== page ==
1 Reply
      1. re: Moaner

        Never tried Corkys.... new to the area, only here a few years, but always heard it is mediocre at best...however, have come to love Jacks deli, now even bigger location since move last year...great corned beef on rye, of course, from bakery next door... make sure to ask for the extra leam!!! some of the best i have ever had

      2. Um... I'm a west-sider and not any kind of a Jewish food connoisseur, but Max's has been closed for over a year (they are supposed to be re-opening somewhere else farther West I'm not sure where), and Ruthie & Moe's was closed for at least 2 years and is now Somer's. I have had their matzo ball soup and like it (I thought it was very close to Ruthie's), but as I said, I don't really know my Jewish cuisine.

        2 Replies
        1. re: marywithani

          um....sweetheart remember this revived thread is over 3 years old ;)

          so SOMERS is the new R&M's? i'm so glad the diner is back in action. how is it outside the soup? is the menu much different?

          1. re: mrnyc

            As I understand it, the food at old R&Ms/Somer's is not good. They have an existing location near 71/W 150th and it's not good there either. There was recent review that made it sound like they are buying a lot of cheap ingredients. Good customer service, friendly manager but without good ingredients to start with you're only going to get so far.

            EDITED TO ADD: It's clear their intentions are good. After the mediocre review I read last week, this response was in the Free Times this week from Somer's owner:
            I would first like to thank you for coming out to the newly established Somer's Diner ("Nothing Could be Diner," Feb. 27). I would just like you to know that we take it with a grain of salt. It is obvious that you sympathize with the situation that we have accepted and would like us to do well and for that I thank you. However, there are some things that were said that I have issues with.

            Although I do object to the timing and tone of the article, I do accept responsibility. As you know, a restaurant owner/manager cannot be everywhere at one time and I do not and have never condoned frying bacon, but I am not denying that it occurred. On that topic I cannot take back what happened but I need the general public and yourself to know that this is not a practice of mine nor my family's.

            I could respond to a lot of what was said but I believe that the damage has been done. We are not even two months into operation and we have already made numerous adjustments, and I thank you for observing that. We already have loyal customers who were infuriated at the remarks made in the article. I do not share that same opinion, but I do wish to have a chance to explain myself and the business. I would very much like the opportunity to have you as my guest at the diner to assure you that we are continually trying to bring things back to the way they were. I would like to show you that thanks in part to your article, a lot of changes have been and will be made. We are dedicated to becoming a staple of Mid-Town corridor and Cleveland.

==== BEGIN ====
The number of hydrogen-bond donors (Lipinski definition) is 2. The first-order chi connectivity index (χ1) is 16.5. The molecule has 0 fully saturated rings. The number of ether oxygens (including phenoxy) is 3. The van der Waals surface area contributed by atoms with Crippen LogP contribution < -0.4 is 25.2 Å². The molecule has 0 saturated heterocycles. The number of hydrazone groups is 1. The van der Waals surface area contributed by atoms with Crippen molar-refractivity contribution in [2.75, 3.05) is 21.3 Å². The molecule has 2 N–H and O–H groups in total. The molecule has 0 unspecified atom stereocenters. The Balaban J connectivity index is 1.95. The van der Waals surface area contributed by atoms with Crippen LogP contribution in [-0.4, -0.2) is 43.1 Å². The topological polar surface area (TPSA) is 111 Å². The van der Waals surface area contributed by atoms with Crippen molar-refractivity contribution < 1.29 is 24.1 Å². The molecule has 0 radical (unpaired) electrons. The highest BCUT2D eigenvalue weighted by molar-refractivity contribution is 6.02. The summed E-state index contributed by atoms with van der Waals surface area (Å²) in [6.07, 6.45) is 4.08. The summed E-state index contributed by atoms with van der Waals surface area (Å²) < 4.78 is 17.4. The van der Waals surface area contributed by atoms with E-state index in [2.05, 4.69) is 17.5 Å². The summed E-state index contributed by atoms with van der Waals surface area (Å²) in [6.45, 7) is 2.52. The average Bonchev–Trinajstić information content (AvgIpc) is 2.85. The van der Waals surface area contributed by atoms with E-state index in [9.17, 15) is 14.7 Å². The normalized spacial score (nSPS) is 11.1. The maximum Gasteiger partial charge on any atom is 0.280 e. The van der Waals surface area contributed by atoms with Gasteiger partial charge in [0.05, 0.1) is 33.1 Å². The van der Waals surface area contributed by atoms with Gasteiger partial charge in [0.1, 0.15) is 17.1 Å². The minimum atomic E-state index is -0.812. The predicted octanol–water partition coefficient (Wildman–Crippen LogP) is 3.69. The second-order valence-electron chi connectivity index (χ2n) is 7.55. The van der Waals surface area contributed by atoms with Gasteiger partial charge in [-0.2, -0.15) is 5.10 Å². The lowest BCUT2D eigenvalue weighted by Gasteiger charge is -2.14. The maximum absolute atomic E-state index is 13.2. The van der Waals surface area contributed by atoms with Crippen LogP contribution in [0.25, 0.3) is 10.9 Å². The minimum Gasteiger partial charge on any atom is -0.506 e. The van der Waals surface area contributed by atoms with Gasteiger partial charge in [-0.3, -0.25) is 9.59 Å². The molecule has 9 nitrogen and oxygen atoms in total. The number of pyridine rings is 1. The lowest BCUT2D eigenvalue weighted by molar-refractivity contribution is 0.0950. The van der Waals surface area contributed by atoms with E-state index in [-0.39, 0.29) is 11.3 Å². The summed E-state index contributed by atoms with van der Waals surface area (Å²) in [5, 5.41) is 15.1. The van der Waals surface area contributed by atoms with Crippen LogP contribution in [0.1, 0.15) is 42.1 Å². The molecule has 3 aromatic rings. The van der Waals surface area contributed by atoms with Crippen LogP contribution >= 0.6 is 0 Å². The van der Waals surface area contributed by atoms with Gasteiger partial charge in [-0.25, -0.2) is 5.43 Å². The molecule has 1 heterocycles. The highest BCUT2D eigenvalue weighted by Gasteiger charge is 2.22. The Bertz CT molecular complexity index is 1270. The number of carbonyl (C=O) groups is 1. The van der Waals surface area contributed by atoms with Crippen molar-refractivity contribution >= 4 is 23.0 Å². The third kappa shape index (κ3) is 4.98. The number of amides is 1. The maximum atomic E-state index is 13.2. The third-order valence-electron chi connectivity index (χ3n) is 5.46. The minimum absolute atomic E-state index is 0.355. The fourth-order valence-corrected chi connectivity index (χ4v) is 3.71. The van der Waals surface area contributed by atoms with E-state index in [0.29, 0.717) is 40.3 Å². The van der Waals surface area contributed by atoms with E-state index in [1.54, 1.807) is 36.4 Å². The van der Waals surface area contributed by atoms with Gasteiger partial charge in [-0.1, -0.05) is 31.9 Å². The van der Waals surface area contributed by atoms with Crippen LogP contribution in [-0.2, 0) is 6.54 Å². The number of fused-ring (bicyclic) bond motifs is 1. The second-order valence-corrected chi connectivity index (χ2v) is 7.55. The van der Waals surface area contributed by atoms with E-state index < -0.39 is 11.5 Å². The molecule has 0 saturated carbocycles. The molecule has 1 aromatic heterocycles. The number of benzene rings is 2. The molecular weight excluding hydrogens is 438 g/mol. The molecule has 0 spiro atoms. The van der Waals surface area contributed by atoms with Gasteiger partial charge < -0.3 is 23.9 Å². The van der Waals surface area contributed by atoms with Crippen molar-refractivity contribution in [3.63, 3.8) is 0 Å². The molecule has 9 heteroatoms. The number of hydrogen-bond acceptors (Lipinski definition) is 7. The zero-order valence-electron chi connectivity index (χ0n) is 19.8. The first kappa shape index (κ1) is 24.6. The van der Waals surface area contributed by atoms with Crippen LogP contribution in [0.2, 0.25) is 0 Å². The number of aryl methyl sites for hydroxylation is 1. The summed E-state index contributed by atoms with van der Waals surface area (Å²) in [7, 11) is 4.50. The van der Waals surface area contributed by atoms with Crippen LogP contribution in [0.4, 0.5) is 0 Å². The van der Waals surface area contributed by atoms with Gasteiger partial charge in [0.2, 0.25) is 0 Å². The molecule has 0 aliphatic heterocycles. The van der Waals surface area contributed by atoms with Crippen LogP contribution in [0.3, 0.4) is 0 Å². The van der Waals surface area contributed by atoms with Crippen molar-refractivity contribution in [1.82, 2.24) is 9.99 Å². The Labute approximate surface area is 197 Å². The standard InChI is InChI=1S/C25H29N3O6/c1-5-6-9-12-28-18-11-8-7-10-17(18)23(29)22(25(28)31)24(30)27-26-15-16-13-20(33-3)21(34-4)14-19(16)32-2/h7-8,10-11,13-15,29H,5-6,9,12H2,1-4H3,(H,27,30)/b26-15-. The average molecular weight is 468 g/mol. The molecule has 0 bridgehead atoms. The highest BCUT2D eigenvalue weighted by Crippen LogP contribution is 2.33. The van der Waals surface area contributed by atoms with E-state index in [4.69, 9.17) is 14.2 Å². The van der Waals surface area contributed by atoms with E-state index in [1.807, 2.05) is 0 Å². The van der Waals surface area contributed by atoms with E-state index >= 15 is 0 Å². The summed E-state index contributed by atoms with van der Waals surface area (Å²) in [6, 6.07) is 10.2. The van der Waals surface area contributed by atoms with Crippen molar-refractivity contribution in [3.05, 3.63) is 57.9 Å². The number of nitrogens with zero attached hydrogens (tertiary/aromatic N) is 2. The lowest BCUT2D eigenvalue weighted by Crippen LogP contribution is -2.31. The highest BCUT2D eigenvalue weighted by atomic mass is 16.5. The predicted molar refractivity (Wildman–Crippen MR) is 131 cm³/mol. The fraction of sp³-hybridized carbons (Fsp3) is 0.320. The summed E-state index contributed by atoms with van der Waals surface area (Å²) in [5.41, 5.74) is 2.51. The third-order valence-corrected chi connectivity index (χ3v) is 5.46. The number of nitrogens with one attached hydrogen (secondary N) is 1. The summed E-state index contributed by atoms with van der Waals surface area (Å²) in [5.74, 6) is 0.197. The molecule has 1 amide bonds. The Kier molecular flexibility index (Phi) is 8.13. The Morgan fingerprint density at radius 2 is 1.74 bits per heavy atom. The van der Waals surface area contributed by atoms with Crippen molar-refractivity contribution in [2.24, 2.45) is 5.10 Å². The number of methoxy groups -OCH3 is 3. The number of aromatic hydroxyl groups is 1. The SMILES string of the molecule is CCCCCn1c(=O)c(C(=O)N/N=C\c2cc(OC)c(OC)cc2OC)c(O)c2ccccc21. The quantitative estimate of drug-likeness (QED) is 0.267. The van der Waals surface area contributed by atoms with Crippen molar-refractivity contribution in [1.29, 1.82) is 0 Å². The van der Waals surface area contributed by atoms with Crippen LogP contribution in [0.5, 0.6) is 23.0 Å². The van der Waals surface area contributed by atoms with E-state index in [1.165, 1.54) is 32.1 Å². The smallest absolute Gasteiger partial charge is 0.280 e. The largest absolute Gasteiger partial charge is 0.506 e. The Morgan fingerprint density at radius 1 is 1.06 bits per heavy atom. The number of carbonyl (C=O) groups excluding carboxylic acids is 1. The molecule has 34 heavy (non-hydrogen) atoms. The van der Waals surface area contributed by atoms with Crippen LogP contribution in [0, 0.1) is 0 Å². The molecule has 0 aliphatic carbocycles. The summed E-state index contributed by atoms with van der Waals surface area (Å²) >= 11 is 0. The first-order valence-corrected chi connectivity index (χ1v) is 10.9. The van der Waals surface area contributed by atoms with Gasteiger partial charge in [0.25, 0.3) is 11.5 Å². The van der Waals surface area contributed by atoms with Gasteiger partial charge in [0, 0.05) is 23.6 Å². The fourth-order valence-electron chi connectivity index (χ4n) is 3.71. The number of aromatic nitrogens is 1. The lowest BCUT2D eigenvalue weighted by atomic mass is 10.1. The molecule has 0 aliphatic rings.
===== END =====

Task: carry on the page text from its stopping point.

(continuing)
I am not saying that your article was all wrong because only a stupid restaurant owner could think that there are never problems with customers. You made some points that we have changed already, and although my father has a lot of experience I am still in the learning process. I assure you that the things mentioned in your article, if they were not already fixed, they will be fixed. Thank you.

            Sam Khouri
            Somer's Diner, Cleveland

        2. It's not a deli but Mr. Brisket in Cleveland Heights is selling supposedly the best corned beef and pastrami around - some will say in the US. And they will make sandwiches of them. You can't eat there (I don't think) but it's close and worth a try.

          3 Replies
          1. re: AMFM

            Mr. Brisket makes his pastrami and corned beef "from scratch" and not a package and they are both delicious. I think he also has soup and matzoh balls that are made in house and frozen, but I've never tried it.

            There is a wonderful new place in Solon (same plaza as Chicago Deli, which has never impressed me) that sells nothing but house-made soups; they have a matzoh ball soup, but again, I haven't tried it yet.

            As a relocated New Yorker, I find that I really have to make Jewish staples myself here in Cleveland. For example, there are no good knishes, period.

            1. re: NancyH

              Mr. Brisket-ohhhh yeah! Promise you won't be disappointed

              1. re: NancyH

                I did get to sample the chicken soup w/Matzoh Balls (and the Chicken Soup w/vegggies) at The Soup Pot in Solon. It it much better than Jack's; not quite as good as mine, but certainly serviceable. The Matzoh Ball Soup is a clear soup with Matzoh Balls; the Matzoh Balls are also very good (but not as good as mine!). The Chicken W/Veggies is the same soup with lots of chicken pieces and veggies. We combined the two and had them for dinner.

            2. Another joint to try is "Goodman's Sandwich Inn". They have the best corned beef I have ever tried... and they make it from scratch! The place has been there forever, and you can tell from the dent in butcher block in the window how much hand carved corned beef has gone through the place.

              I'd like to try Mr Brisket and compare!!!

              Goodman's Sandwich Inn
              5164 Pearl Rd
              Cleveland, OH 44129
              (216) 398-6885